Not essential enough

SHS teachers feel neglected by the state for not receiving the vaccine earlier


Emma Main

Science teacher Amanda Schnepp discusses the structure of a double helix DNA model with students in her Biology class.

On Wednesday, Jan. 6, the state of Indiana announced it would begin to administer the COVID-19 vaccine according to age, a decision that removed teachers from the top of the list to receive the vaccine. Now, there is no information on when the vaccine will be available for teachers at SHS. Teachers say this decision has proven to be disappointing, and they are feeling that they are once again being pushed to the side.

“From a union standpoint, it’s a slap in the face to teachers who are once again told, ‘Well, just do the best you can, and we expect you to do it, even though we aren’t doing anything to help you out,’” science teacher Amanda Schnepp said.

Though the decision the state made was made with the intention to protect those who are most at risk from COVID-19, Schnepp, who is also a Teachers Union Building Representative, thinks their decision to remove teachers who are not considered elderly from the top of the list seems to do the opposite.


“I feel like since teachers, … are being required to work in person, face-to-face with lots of students, that we shouldn’t have been bumped from that top spot,” Schnepp said.
Spanish teacher Connor McNeely, who is also a Building Representative, thinks that because of all of the work that teachers have done this year and in years past, they did not deserve to be removed from their place in line to get the vaccine.

“Teachers have gone above and beyond since before the pandemic,” McNeely wrote in an email to The Journal, “and even more so since it began last school year. Now that we are back face-to-face within our buildings, with many schools across the state being 100% in-person, I think moving teachers from the top of the list was a misguided decision by the state.”

Schnepp says that while teaching in a world with COVID-19, teachers have been feeling very stressed, trying to figure out how they should be teaching their students, and what should be the priority.

“I feel like all teachers feel like first-year teachers again,” she said. “As soon as we feel like we’ve got a plan in place, then something else changes. I think we’ve all just felt very stressed because we’re still trying to do what we think is best for students, not only academically, but also for student emotional health. “

And though teaching this year has been difficult, McNeely thinks that teachers have done a great job pushing through.

“I love teaching, ” McNeely wrote. “I did before the pandemic, and I still do. This school year has presented us with many challenges, and has pushed us all out of our comfort zones. I am very proud of all of us (my fellow teachers and I) for all that we have had to learn and implement, most times without much time to do so. I am even more proud of our students who have adjusted and overcome all of the challenges of learning and living in a pandemic.”

However, even when teachers will be allowed to be vaccinated, it is likely that some teachers will choose not to be, and there is currently no intention of requiring teachers to get a vaccine, although Principal Brian Knight hopes that everyone will choose to be vaccinated.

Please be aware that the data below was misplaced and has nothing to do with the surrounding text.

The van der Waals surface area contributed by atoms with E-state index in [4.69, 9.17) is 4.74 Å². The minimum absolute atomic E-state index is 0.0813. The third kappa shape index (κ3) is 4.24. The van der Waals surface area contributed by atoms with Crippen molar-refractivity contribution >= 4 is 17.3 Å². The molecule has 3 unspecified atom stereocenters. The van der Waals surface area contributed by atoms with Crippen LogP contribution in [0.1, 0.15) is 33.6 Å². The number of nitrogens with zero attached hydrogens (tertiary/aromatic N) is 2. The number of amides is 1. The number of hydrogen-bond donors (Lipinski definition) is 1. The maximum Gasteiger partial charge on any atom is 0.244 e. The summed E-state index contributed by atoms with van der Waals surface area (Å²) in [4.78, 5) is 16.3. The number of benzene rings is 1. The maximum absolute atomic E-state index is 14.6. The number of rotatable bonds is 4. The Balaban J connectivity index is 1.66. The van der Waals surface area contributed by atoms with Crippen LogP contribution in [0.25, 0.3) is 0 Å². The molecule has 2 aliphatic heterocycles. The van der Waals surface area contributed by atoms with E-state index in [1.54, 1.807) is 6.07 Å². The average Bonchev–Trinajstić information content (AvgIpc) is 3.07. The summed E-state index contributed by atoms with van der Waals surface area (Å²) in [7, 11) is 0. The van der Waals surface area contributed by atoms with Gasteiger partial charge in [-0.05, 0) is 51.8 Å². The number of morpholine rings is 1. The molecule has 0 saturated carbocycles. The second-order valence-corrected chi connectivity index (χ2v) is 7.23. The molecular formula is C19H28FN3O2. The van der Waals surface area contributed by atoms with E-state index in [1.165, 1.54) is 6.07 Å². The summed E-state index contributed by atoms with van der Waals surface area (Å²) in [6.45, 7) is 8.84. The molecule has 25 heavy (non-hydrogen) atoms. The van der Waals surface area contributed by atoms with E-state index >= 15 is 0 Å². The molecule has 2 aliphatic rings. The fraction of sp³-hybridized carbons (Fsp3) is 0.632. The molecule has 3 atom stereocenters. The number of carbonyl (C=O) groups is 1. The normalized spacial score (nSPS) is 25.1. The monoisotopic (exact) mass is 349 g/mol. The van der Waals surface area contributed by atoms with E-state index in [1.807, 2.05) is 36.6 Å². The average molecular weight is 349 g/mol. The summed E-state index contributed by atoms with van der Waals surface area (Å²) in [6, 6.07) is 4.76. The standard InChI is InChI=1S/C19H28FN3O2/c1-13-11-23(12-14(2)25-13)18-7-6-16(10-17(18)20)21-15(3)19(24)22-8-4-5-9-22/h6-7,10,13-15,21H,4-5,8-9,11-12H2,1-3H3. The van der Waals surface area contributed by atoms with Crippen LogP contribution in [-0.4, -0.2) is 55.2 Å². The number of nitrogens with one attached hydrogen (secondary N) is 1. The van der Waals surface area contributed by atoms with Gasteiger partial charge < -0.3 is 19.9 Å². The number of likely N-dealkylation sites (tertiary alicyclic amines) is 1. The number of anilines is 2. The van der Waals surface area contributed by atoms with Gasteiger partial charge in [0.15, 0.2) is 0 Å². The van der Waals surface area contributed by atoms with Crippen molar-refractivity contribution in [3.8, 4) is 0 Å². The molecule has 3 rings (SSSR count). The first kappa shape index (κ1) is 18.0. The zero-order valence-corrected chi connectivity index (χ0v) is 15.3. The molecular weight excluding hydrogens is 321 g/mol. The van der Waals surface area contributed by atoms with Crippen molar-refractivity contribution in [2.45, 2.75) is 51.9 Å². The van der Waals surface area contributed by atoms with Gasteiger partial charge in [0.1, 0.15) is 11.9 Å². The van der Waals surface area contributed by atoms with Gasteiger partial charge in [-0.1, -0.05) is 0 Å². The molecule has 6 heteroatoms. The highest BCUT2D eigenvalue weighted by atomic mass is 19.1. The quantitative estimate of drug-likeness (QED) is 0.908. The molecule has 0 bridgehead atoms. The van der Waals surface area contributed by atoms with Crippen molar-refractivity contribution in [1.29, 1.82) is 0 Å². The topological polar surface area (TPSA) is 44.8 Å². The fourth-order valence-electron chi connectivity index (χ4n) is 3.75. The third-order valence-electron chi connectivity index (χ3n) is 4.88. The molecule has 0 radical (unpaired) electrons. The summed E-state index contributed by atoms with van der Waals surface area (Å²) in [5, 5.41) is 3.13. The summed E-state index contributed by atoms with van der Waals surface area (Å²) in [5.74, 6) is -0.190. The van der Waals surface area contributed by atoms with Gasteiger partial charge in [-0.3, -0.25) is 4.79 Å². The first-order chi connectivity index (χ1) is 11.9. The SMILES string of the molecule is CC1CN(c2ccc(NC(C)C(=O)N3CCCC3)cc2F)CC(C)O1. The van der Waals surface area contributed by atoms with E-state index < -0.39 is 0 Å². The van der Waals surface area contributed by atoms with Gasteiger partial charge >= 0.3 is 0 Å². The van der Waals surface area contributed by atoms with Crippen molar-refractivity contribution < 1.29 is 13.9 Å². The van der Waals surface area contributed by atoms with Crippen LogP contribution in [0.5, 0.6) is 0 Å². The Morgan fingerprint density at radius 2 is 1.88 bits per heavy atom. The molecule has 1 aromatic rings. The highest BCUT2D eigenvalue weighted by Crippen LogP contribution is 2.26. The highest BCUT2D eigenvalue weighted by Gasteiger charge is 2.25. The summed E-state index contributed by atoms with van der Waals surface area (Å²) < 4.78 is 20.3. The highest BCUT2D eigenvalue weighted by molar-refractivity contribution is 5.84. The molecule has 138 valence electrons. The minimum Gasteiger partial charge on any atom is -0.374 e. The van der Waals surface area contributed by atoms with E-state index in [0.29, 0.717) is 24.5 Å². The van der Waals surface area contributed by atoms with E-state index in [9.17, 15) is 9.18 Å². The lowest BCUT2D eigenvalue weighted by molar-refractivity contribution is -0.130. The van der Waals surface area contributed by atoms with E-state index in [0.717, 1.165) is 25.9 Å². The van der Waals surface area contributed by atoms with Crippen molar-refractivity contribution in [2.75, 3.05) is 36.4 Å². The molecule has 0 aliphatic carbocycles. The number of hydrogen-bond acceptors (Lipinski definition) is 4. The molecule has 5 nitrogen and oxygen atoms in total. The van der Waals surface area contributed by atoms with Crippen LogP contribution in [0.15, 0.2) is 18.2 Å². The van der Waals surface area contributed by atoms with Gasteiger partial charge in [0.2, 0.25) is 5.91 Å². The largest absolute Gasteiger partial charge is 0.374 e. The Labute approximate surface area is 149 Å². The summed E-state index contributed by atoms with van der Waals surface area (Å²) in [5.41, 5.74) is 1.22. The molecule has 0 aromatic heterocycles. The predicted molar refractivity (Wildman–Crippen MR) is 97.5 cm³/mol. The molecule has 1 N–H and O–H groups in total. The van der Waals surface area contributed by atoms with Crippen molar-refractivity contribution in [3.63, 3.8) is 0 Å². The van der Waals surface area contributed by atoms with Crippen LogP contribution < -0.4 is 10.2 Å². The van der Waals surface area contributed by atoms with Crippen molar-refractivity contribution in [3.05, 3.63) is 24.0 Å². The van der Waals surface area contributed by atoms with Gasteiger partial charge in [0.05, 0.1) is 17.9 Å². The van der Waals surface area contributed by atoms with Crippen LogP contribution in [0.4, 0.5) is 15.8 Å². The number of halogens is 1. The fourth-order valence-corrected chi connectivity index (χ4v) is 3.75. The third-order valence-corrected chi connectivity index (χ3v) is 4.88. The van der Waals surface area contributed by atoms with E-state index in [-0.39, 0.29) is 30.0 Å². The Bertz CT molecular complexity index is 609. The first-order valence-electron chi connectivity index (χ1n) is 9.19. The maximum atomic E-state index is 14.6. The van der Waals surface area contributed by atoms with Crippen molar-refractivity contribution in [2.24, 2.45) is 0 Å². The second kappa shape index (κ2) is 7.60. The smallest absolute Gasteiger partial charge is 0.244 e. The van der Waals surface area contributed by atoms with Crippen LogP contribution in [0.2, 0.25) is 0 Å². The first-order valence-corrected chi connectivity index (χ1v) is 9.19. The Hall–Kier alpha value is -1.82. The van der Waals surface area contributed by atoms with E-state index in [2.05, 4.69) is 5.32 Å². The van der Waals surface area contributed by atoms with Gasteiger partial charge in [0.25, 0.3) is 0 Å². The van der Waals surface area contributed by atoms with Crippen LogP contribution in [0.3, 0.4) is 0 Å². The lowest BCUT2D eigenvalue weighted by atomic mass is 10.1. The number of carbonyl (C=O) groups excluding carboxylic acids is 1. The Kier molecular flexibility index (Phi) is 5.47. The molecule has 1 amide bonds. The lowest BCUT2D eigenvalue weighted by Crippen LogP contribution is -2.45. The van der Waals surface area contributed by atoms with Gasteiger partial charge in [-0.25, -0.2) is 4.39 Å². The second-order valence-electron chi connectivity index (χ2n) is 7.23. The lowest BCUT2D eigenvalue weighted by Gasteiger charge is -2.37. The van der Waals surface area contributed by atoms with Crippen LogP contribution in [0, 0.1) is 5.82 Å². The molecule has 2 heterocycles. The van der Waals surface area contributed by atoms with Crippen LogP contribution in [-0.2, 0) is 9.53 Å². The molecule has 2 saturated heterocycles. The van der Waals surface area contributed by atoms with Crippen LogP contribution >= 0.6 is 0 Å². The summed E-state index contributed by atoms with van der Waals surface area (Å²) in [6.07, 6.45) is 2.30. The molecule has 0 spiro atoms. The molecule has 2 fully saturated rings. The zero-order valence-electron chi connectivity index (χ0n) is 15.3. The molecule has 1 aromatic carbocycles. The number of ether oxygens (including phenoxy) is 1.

“Sometimes things can become political issues that aren’t really political issues,” Knight said. “And I think that vaccinations are maybe going there. Personally, I would encourage everyone to go get vaccinated…If you choose not to get vaccinated, then that’s your personal choice, not something the district would mandate or require.”

And though teachers getting vaccinated will be a big step towards getting students being able to go fully in-person, it may not be enough to get there by the end of this year. Knight said that by the time teachers are vaccinated, it may be too late for a scheduling change to be worth it.

“I would guess by the time we would get there, there would be not much time left in the school year,” Knight said. “If you start getting into May, I don’t think it’s productive to make changes in schedules with three weeks left in the school year. I don’t see that there’s enough cost benefit from trying to change everyone’s schedule.”

McNeely also doesn’t think that just teachers getting vaccinated is enough to go back fully in person this year.

“Vaccinating teachers alone will not change the pandemic,” McNeely wrote. “There are other folks in our schools that are foundational to its success (aides, custodians,

administrative assistants, nutrition workers, and our students). They must be a part of this conversation, as well as the greater community.”

And though it isn’t likely that schools will be back to normal anytime soon, Knight said that it is still important for everyone to continue to be taking preventative measures to stop the spread of COVID-19, and hopefully reduce the amount of time it will take to get everyone back in school.

“I think the more people can do outside of school to make sure you’re wearing your mask, that you’re social distancing, that you’re not doing things that you don’t have to do, or going in large groups with people — just anything people can do outside of school to make sure that they are keeping themselves safe and that we can keep functioning, at least in the format that we are, would be appreciated,” Knight said.